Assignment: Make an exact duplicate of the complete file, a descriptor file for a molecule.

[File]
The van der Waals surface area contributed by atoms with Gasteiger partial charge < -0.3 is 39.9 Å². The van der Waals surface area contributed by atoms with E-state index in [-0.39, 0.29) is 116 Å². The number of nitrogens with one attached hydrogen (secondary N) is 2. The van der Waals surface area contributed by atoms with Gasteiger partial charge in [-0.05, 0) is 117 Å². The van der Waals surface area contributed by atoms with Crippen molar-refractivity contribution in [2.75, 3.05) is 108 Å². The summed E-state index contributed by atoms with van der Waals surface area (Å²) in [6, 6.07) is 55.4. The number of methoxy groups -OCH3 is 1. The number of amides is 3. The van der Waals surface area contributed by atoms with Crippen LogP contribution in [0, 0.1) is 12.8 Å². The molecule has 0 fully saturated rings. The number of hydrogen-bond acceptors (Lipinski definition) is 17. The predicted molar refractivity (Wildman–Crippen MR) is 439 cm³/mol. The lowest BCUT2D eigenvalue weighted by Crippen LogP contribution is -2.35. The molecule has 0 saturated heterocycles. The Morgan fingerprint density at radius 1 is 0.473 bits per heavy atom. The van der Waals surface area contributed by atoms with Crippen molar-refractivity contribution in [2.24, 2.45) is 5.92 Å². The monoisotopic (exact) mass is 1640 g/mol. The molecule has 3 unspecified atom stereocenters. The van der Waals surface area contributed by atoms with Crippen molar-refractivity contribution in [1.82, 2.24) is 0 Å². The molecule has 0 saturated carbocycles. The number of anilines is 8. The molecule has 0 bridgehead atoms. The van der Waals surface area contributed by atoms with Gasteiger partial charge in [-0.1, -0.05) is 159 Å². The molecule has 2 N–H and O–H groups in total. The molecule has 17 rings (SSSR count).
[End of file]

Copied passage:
The van der Waals surface area contributed by atoms with Gasteiger partial charge < -0.3 is 39.9 Å². The van der Waals surface area contributed by atoms with E-state index in [-0.39, 0.29) is 116 Å². The number of nitrogens with one attached hydrogen (secondary N) is 2. The van der Waals surface area contributed by atoms with Gasteiger partial charge in [-0.05, 0) is 117 Å². The van der Waals surface area contributed by atoms with Crippen molar-refractivity contribution in [2.75, 3.05) is 108 Å². The summed E-state index contributed by atoms with van der Waals surface area (Å²) in [6, 6.07) is 55.4. The number of methoxy groups -OCH3 is 1. The number of amides is 3. The van der Waals surface area contributed by atoms with Crippen LogP contribution in [0, 0.1) is 12.8 Å². The molecule has 0 fully saturated rings. The number of hydrogen-bond acceptors (Lipinski definition) is 17. The predicted molar refractivity (Wildman–Crippen MR) is 439 cm³/mol. The lowest BCUT2D eigenvalue weighted by Crippen LogP contribution is -2.35. The molecule has 0 saturated heterocycles. The Morgan fingerprint density at radius 1 is 0.473 bits per heavy atom. The van der Waals surface area contributed by atoms with Crippen molar-refractivity contribution in [2.24, 2.45) is 5.92 Å². The monoisotopic (exact) mass is 1640 g/mol. The molecule has 3 unspecified atom stereocenters. The van der Waals surface area contributed by atoms with Crippen molar-refractivity contribution in [1.82, 2.24) is 0 Å². The molecule has 0 saturated carbocycles. The number of anilines is 8. The molecule has 0 bridgehead atoms. The van der Waals surface area contributed by atoms with Gasteiger partial charge in [-0.1, -0.05) is 159 Å². The molecule has 2 N–H and O–H groups in total. The molecule has 17 rings (SSSR count).